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PNS Daily Newscast - October 18, 2017 


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Legal Marijuana Still Raising Controversy in New Mexico

The City of Albuquerque says it can't risk losing federal transit funding by allowing a medical marijuana dispensary to advertise on city buses.  (Dailychronic.net)
The City of Albuquerque says it can't risk losing federal transit funding by allowing a medical marijuana dispensary to advertise on city buses. (Dailychronic.net)
October 2, 2017

ALBUQUERQUE, N.M. – A state-licensed medical dispensary, Ultra Health, is waiting to hear from the federal government after the wraparound bus ads it wanted to buy in Albuquerque were rejected.

The city says advertising an illegal drug is prohibited by federal law.

Medical marijuana use is legal in New Mexico, but the city's transportation department is worried that federal transit money will be withheld if the drug is advertised on city buses.

Now, a local city council member is asking the U.S. Justice Department for clarification.

Ultra Health CEO Duke Rodriguez says bus ads or not, medical marijuana sales are booming.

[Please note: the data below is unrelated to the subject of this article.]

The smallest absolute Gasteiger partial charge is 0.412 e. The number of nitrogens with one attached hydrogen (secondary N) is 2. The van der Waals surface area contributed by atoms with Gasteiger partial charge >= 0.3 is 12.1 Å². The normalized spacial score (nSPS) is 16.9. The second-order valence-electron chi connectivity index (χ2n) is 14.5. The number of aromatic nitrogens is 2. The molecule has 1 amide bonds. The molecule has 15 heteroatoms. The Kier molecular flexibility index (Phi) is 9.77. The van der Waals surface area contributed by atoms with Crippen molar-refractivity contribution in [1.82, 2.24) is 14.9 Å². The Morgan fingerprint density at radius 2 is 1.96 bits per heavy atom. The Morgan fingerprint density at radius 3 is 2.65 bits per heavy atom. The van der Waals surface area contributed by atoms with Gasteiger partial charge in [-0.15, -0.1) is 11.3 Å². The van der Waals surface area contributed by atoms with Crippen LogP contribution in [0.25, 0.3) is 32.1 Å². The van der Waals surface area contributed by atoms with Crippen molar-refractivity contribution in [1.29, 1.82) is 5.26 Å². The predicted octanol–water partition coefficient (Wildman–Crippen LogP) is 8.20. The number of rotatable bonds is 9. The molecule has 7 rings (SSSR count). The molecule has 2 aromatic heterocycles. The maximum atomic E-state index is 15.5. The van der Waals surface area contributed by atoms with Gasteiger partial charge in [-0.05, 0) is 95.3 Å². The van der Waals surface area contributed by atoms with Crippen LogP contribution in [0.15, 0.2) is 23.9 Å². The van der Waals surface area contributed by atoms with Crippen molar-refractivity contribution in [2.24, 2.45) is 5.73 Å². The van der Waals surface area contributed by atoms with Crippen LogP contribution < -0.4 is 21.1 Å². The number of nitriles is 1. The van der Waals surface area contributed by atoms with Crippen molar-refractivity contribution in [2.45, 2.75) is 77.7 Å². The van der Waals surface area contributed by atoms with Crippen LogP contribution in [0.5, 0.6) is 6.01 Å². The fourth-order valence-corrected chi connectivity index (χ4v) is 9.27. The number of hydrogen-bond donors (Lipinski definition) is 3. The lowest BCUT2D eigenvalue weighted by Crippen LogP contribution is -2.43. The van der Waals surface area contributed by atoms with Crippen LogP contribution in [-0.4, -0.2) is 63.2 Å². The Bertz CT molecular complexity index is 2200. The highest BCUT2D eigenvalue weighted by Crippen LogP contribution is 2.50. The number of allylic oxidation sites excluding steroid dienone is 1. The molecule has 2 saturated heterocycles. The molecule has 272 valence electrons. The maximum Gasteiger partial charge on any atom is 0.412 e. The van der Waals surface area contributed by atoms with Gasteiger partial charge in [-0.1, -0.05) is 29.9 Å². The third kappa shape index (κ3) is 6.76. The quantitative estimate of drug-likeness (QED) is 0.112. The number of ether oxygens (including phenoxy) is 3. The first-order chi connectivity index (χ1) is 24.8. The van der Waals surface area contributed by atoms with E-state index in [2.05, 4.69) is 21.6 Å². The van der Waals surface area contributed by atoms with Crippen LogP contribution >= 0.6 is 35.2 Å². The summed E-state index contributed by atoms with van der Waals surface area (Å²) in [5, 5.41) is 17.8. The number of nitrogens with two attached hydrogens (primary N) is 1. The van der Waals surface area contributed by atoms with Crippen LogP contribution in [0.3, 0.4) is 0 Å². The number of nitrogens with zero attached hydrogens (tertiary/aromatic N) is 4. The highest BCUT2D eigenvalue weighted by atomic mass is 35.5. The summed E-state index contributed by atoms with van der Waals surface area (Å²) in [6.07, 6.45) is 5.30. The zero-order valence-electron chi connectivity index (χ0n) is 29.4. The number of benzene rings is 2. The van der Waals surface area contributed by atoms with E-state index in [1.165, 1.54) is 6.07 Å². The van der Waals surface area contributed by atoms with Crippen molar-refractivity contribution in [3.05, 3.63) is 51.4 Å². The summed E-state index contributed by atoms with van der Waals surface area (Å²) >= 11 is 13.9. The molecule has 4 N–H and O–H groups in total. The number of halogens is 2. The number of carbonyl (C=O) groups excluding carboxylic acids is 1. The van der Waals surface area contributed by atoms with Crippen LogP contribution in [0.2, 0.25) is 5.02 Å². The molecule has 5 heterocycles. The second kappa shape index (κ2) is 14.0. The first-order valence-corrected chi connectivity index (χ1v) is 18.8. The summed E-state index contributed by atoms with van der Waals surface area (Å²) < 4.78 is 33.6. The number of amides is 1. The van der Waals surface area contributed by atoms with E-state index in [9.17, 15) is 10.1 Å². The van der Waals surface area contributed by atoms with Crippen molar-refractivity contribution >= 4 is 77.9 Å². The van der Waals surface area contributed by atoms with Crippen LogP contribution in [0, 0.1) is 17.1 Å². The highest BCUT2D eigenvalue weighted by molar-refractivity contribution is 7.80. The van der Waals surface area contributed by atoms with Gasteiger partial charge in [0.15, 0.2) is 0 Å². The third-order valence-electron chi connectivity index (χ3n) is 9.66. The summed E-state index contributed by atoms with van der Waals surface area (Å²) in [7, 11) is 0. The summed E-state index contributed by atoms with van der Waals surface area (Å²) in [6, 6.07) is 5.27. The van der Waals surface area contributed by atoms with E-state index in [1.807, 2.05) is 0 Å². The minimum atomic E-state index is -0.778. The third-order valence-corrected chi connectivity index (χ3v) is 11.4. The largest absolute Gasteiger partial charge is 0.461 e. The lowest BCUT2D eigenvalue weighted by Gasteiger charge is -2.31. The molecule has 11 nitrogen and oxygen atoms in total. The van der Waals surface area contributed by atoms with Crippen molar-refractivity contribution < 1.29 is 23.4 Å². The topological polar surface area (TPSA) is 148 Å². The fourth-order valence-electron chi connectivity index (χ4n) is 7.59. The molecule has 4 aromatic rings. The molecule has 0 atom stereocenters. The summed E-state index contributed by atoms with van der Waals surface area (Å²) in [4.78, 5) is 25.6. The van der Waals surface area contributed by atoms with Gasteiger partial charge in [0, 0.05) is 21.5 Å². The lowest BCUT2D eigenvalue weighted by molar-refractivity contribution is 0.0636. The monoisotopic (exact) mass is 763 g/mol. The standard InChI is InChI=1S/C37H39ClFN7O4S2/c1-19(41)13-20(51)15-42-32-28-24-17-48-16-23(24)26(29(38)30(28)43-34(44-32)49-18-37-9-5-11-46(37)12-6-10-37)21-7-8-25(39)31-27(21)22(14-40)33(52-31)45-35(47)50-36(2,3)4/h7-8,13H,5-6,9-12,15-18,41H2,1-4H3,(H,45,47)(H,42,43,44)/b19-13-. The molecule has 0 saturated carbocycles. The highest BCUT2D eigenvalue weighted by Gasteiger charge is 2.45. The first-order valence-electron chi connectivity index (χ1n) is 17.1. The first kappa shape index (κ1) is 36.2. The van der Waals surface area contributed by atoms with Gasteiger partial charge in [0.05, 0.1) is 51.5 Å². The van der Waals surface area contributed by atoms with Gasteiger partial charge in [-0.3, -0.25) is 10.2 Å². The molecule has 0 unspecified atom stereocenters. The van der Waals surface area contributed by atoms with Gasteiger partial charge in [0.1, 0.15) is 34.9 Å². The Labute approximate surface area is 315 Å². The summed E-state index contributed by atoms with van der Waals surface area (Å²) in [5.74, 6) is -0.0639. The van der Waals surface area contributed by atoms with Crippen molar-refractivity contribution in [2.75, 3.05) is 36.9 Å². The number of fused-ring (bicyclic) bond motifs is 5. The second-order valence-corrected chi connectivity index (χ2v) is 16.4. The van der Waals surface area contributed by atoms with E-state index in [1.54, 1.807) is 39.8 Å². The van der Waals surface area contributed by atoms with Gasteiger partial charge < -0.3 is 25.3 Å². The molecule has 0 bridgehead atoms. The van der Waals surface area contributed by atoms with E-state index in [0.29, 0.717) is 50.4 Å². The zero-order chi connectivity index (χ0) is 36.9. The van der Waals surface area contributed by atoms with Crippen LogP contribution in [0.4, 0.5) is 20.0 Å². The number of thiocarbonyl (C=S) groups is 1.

"You know, even in the short time that we've advocated for medical cannabis, the program has rocketed from nonexistent to – next year we should, 2018, we should probably be at $150 million," he points out.

Marijuana ads have appeared on buses in California without federal repercussions. In New Mexico, the state says more than 40,000 people are now signed up to purchase medical marijuana, an 84 percent increase from 2016 to 2017.

Rodriguez says more dispensaries are opening in small communities, which in his view could stand to benefit from legalizing recreational marijuana as well.

Rodriguez notes that New Mexico's heavy reliance on the oil and gas industry benefits only some parts of the state, primarily counties in the northwestern and southeastern corners. He maintains total legalization would level the playing field.

"Whatever happens in Farmington will happen in Clayton, will happen in Hobbs, will happen in Las Cruces,” he stresses. “It isn't isolated to any one geography. Cannabis is one that will be impacted across every community statewide, regardless of their size.”

In a statewide poll this year, 60 percent of voting adults said they support legalization. But a plan has never made it out of the State Legislature, and Gov. Susana Martinez has vowed to veto any legislation that does.


Roz Brown, Public News Service - NM